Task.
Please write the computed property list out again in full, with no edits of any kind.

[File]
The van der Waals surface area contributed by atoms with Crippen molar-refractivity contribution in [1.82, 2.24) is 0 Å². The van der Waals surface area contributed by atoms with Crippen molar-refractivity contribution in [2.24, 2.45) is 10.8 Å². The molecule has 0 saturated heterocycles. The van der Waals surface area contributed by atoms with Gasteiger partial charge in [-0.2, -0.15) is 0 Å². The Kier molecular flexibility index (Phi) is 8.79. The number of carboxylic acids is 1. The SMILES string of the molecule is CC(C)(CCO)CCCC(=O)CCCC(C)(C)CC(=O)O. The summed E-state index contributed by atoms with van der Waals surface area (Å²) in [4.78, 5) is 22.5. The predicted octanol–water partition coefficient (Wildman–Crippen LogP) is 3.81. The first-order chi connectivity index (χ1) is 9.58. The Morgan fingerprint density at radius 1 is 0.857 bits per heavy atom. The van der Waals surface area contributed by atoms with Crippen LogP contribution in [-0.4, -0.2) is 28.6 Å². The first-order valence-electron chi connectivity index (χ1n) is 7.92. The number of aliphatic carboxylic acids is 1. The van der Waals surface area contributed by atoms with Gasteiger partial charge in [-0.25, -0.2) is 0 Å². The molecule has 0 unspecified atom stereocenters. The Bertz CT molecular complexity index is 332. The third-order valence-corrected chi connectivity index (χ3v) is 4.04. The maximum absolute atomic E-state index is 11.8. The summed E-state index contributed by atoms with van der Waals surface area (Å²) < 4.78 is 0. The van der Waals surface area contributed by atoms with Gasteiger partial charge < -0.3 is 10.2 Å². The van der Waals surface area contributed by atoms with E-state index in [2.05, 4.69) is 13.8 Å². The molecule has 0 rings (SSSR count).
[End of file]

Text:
The van der Waals surface area contributed by atoms with Crippen molar-refractivity contribution in [1.82, 2.24) is 0 Å². The van der Waals surface area contributed by atoms with Crippen molar-refractivity contribution in [2.24, 2.45) is 10.8 Å². The molecule has 0 saturated heterocycles. The van der Waals surface area contributed by atoms with Gasteiger partial charge in [-0.2, -0.15) is 0 Å². The Kier molecular flexibility index (Phi) is 8.79. The number of carboxylic acids is 1. The SMILES string of the molecule is CC(C)(CCO)CCCC(=O)CCCC(C)(C)CC(=O)O. The summed E-state index contributed by atoms with van der Waals surface area (Å²) in [4.78, 5) is 22.5. The predicted octanol–water partition coefficient (Wildman–Crippen LogP) is 3.81. The first-order chi connectivity index (χ1) is 9.58. The Morgan fingerprint density at radius 1 is 0.857 bits per heavy atom. The van der Waals surface area contributed by atoms with Crippen LogP contribution in [-0.4, -0.2) is 28.6 Å². The first-order valence-electron chi connectivity index (χ1n) is 7.92. The number of aliphatic carboxylic acids is 1. The van der Waals surface area contributed by atoms with Gasteiger partial charge in [-0.25, -0.2) is 0 Å². The molecule has 0 unspecified atom stereocenters. The Bertz CT molecular complexity index is 332. The third-order valence-corrected chi connectivity index (χ3v) is 4.04. The maximum absolute atomic E-state index is 11.8. The summed E-state index contributed by atoms with van der Waals surface area (Å²) < 4.78 is 0. The van der Waals surface area contributed by atoms with Gasteiger partial charge < -0.3 is 10.2 Å². The van der Waals surface area contributed by atoms with E-state index in [2.05, 4.69) is 13.8 Å². The molecule has 0 rings (SSSR count).